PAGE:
Los Angeles - The World Anti-Doping Agency
(WADA) is expected to rule against Russia's anti-doping body at a key meeting
in Colorado on Wednesday which will aim to map out future strategies for the
global war on drugs.
WADA's hierarchy meets to assess the
findings of its independent panel, which uncovered a wide-ranging
state-supported doping program in Russia that has plunged athletics into the
biggest crisis in its history.
The IAAF on Friday provisionally suspended
Russian athletes from international competition, potentially putting their
participation at next year's Rio de Janeiro Olympics in jeopardy.
WADA's executive committee will meet in
Colorado Springs, outside Denver on Tuesday before a full meeting of the
agency's foundation board on Wednesday, where officials are expected to rule
that Russia's anti-doping body (RUSADA) has been non-compliant with its code.
The board will also consider a range of
recommendations made by the independent panel to strengthen WADA.
The global anti-doping body had already
suspended Moscow's main drug-testing laboratory, whose director resigned last
WADA president Craig Reedie said in a
statement on Friday the current scandal represented the "tip of the
iceberg" and that a new approach was needed to keep drugs cheats firmly on
"To truly tackle the scourge of
doping, the anti-doping community must further improve the approach that has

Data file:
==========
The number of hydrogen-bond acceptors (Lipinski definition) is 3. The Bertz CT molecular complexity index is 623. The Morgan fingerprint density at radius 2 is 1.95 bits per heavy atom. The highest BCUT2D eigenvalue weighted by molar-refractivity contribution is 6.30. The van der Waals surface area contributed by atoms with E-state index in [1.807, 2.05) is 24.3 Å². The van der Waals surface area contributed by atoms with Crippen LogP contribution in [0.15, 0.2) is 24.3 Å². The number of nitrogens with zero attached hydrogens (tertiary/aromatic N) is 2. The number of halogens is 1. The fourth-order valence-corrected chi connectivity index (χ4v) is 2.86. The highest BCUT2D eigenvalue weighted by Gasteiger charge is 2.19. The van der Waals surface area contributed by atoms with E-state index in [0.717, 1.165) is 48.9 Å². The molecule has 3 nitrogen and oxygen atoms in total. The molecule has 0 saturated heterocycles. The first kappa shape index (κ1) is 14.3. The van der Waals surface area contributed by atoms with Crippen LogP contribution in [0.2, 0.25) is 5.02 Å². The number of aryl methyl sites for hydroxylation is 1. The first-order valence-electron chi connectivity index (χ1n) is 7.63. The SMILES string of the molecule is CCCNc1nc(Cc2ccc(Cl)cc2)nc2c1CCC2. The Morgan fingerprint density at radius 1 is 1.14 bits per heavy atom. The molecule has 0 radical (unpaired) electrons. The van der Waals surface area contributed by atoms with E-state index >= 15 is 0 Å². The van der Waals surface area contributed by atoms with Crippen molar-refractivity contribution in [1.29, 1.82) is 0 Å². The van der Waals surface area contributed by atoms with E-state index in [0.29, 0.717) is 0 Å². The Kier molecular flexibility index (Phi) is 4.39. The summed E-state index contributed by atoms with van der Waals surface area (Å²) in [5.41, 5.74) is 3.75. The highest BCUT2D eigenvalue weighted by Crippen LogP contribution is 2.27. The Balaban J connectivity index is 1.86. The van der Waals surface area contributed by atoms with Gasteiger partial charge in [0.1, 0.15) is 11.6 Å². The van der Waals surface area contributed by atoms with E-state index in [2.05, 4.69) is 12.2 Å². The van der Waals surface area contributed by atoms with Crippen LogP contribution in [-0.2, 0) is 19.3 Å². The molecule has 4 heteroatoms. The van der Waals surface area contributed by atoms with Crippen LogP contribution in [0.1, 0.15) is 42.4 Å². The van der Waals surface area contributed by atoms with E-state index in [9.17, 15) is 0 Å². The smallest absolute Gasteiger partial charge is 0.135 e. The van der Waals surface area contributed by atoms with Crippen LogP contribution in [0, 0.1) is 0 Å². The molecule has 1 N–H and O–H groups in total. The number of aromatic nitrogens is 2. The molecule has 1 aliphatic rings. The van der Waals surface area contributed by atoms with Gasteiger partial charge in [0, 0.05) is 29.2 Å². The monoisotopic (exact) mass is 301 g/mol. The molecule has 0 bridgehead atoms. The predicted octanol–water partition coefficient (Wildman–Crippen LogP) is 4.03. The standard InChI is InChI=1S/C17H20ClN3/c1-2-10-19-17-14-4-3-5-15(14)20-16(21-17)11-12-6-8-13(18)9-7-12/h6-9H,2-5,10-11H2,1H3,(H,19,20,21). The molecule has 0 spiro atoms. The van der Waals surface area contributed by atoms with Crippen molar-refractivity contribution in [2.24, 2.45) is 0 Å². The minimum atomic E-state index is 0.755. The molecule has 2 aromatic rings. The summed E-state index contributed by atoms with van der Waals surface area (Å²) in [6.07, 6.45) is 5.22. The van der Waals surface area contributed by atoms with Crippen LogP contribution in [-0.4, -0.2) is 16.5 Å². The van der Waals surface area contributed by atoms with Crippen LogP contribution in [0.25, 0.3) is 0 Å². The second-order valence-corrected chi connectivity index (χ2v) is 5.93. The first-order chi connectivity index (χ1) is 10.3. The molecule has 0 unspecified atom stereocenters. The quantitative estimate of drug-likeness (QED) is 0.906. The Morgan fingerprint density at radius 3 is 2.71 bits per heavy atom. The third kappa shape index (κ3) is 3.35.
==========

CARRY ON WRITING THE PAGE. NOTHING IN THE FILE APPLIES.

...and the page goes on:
been employed to date; and, above all, the resources that are attributed to
it," he said.
Reedie said while WADA had "punched
above its weight" in the first 16 years of its existence, there was broad
recognition that the body required greater resources to tackle doping
WADA obtains its funding equally from the
International Olympic Committee and state governments around the world.
However the level of annual funding - around $26.8 million in 2015 - has remained largely flat over the past decade,
barely keeping pace with inflation and leaving WADA struggling to keep up.
WADA director general David Howman has
repeatedly complained that funding has failed to reflect the vast amounts of
cash pumped into all sports over the past decade, and recently contrasted the
rise in salaries paid to top footballers over the same period.
"When I started at WADA, Wayne Rooney
was being paid $4 million a year by Manchester United," Howman told the
BBC in an interview.
"He's now being paid something like
$30 million. We were getting $20m when he first started, we're now getting
$30m. Sport is saying to us 'Your money should be increased' but they are not
doing it in the same proportion."
As well as the funding issue, WADA
officials this week will also discuss ways of strengthening its international
investigations unit and improving the system set up to encourage whistle-blowers.
The independent panel last week recommended
that greater protection needed to be offered to anonymous sources that may be
willing to come forward.
The panel also took aim at the
"inherent conflicts of interest" that existed between WADA's
Executive Committee and larger Foundation Board, which includes many government
The panel recommended WADA consider setting
up a separate disciplinary body with the power to make rulings on